Keeping Busy...
Katelyn Sander

Keeping Busy...

The Healthy View

It’s been another long week of self-isolating. Have you been spending more time hunched over your laptop trying to work from home in a less than ideal workspace? Are you itching to get your golf clubs out and enjoy this beautiful spring weather? This week’s Healthy View Blog has some tips, suggestions, and information that might help make your week at home just a little bit more enjoyable.

As always, should you have any questions for our team of therapists, do not hesitate to reach out by emailing your questions. Your emails will be responded to as soon as possible.

Quote I’m Pondering…

“Beware the stories you read or tell; subtly, at night, beneath the waters of consciousness they are altering your world.” – Ben Okri

Coronavirus Proofing Your Home

Right now, our worlds' - as we know them - have changed. We're all staying home as much as possible, but we're also making essential trips out to the grocery store and pharmacy. But do you know what you should do to ensure you don't bring the cirus back home with you?

Click here for tips on Coronavirus proofing your home.

Golf Season Preparation

The second weekend of April is always my favourite weekend of the year. The weather is usually starting to improve enough to be able to go to the golf range and hit some balls, shaking off the swing rust from our winter away from the course. More importantly, it is also the weekend Augusta National hosts the time-honoured tradition of the Masters Invitational golf tournament - which is widely considered the official start of golf season.

Although it may not feel like golf season is right around the corner, due to the cancellation of the Masters and all other tournaments since the beginning of March, when the weather improves and golf facilities open for business, you’ll want to be ready to hit the ground running. Unfortunately, it’s then that golfers usually realize their bodies are not quite ready to go from 0 to 100.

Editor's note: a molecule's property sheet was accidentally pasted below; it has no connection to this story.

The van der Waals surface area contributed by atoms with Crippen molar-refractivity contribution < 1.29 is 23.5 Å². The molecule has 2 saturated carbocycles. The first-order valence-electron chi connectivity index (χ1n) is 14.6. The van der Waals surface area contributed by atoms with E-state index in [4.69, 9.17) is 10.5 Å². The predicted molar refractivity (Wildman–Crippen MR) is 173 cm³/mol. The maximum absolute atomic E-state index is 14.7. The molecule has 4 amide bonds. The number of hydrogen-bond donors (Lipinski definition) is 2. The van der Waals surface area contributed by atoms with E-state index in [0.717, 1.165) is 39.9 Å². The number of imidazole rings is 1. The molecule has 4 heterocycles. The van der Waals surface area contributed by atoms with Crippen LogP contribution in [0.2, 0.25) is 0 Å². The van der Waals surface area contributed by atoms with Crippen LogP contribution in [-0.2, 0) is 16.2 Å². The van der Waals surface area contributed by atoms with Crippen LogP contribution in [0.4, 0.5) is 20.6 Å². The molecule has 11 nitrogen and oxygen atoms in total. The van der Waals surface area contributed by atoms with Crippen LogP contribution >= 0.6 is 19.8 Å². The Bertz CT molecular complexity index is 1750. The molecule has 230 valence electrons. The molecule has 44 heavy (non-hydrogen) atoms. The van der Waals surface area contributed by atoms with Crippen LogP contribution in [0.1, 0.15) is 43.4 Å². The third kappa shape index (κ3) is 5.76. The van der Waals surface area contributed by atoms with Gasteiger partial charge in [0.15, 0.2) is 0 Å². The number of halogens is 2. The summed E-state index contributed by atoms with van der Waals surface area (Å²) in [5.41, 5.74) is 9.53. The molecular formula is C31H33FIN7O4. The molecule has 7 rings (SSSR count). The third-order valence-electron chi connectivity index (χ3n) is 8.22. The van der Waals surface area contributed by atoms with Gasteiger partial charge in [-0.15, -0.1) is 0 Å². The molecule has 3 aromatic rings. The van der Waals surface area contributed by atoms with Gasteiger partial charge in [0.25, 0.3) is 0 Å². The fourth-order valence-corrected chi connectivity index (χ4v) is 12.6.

Now is the time to start work on your overall level of fitness, getting your body ready to play golf. The five most common mechanisms of injury in golf are:

  1. Poor body mechanics
  2. Poor swing biomechanics
  3. Excessive practice or overuse
  4. Poor nutrition
  5. Improper club fitting

Poor Body Mechanics

Poor body mechanics, means that many golfers get injured because they do not have the mobility and stability to support swinging a golf club repeatedly during the golf season. More simply put, most golfers lack the required level of flexibility and strength to avoid injury while playing.

There are many things to consider when designing a program to help the way a golfer moves, but the most important thing to realize is that any program worth doing should be customized and tailored to each golfer’s physical capabilities.

The leaders in the golf health and fitness industry are the people at the Titleist Performance Institute (TPI). Dr. Greg Rose and Dave Phillips have been educating medical professionals, fitness coaches, and golf instructors for years on how to improve and optimize how golfers move. Here are a couple great tweets by TPI that talk about the importance of mobility and stability. (approx. 1 minute each)

In the following tweet Charley Hoffman shows a drill that he does regularly to help him find proper neutral spine positioning at the address position. (less than 1 minute)

In this last tweet, I’ve attached a podcast from world #1 ranked Rory McIlroy on his approach to health and fitness. (approx. 30 minutes)

If you have any questions regarding how your golf fitness can be improved during this period of isolation, feel free to reach out to me directly and I would be happy to help you get ready for the 2020 golf season.